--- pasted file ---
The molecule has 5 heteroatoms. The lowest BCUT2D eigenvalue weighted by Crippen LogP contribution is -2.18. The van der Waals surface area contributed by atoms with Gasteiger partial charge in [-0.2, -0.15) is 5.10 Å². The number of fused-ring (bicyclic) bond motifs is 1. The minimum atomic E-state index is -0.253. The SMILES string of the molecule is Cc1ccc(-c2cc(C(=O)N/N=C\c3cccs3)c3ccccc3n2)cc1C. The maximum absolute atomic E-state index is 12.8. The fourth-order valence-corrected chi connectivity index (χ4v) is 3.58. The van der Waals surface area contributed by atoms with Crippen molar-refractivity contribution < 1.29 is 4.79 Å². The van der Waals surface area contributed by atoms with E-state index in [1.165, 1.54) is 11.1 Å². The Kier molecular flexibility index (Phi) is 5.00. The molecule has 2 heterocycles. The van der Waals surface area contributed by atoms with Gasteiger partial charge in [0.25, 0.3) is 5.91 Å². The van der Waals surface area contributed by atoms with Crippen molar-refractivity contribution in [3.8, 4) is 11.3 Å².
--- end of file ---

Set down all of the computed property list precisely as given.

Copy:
The molecule has 5 heteroatoms. The lowest BCUT2D eigenvalue weighted by Crippen LogP contribution is -2.18. The van der Waals surface area contributed by atoms with Gasteiger partial charge in [-0.2, -0.15) is 5.10 Å². The number of fused-ring (bicyclic) bond motifs is 1. The minimum atomic E-state index is -0.253. The SMILES string of the molecule is Cc1ccc(-c2cc(C(=O)N/N=C\c3cccs3)c3ccccc3n2)cc1C. The maximum absolute atomic E-state index is 12.8. The fourth-order valence-corrected chi connectivity index (χ4v) is 3.58. The van der Waals surface area contributed by atoms with Crippen molar-refractivity contribution < 1.29 is 4.79 Å². The van der Waals surface area contributed by atoms with E-state index in [1.165, 1.54) is 11.1 Å². The Kier molecular flexibility index (Phi) is 5.00. The molecule has 2 heterocycles. The van der Waals surface area contributed by atoms with Gasteiger partial charge in [0.25, 0.3) is 5.91 Å². The van der Waals surface area contributed by atoms with Crippen molar-refractivity contribution in [3.8, 4) is 11.3 Å².